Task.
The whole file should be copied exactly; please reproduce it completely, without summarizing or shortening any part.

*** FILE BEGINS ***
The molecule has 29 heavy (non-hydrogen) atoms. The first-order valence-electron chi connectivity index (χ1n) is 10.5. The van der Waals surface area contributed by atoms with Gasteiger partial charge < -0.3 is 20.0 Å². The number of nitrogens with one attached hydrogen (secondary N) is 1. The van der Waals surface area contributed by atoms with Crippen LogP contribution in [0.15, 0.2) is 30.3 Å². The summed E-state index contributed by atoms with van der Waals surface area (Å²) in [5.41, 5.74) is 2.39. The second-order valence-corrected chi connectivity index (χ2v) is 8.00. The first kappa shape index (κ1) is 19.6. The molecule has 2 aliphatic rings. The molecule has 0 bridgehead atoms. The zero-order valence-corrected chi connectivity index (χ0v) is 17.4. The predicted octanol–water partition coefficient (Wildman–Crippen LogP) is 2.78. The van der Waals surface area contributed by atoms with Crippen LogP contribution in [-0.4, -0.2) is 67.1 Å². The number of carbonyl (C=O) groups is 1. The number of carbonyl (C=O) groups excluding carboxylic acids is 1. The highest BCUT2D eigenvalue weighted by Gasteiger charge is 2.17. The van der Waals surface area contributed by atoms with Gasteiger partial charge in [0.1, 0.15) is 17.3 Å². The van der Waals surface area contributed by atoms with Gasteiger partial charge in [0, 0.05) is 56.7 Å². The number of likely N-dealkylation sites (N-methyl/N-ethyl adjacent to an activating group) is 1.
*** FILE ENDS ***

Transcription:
The molecule has 29 heavy (non-hydrogen) atoms. The first-order valence-electron chi connectivity index (χ1n) is 10.5. The van der Waals surface area contributed by atoms with Gasteiger partial charge < -0.3 is 20.0 Å². The number of nitrogens with one attached hydrogen (secondary N) is 1. The van der Waals surface area contributed by atoms with Crippen LogP contribution in [0.15, 0.2) is 30.3 Å². The summed E-state index contributed by atoms with van der Waals surface area (Å²) in [5.41, 5.74) is 2.39. The second-order valence-corrected chi connectivity index (χ2v) is 8.00. The first kappa shape index (κ1) is 19.6. The molecule has 2 aliphatic rings. The molecule has 0 bridgehead atoms. The zero-order valence-corrected chi connectivity index (χ0v) is 17.4. The predicted octanol–water partition coefficient (Wildman–Crippen LogP) is 2.78. The van der Waals surface area contributed by atoms with Crippen LogP contribution in [-0.4, -0.2) is 67.1 Å². The number of carbonyl (C=O) groups is 1. The number of carbonyl (C=O) groups excluding carboxylic acids is 1. The highest BCUT2D eigenvalue weighted by Gasteiger charge is 2.17. The van der Waals surface area contributed by atoms with Gasteiger partial charge in [0.1, 0.15) is 17.3 Å². The van der Waals surface area contributed by atoms with Gasteiger partial charge in [0, 0.05) is 56.7 Å². The number of likely N-dealkylation sites (N-methyl/N-ethyl adjacent to an activating group) is 1.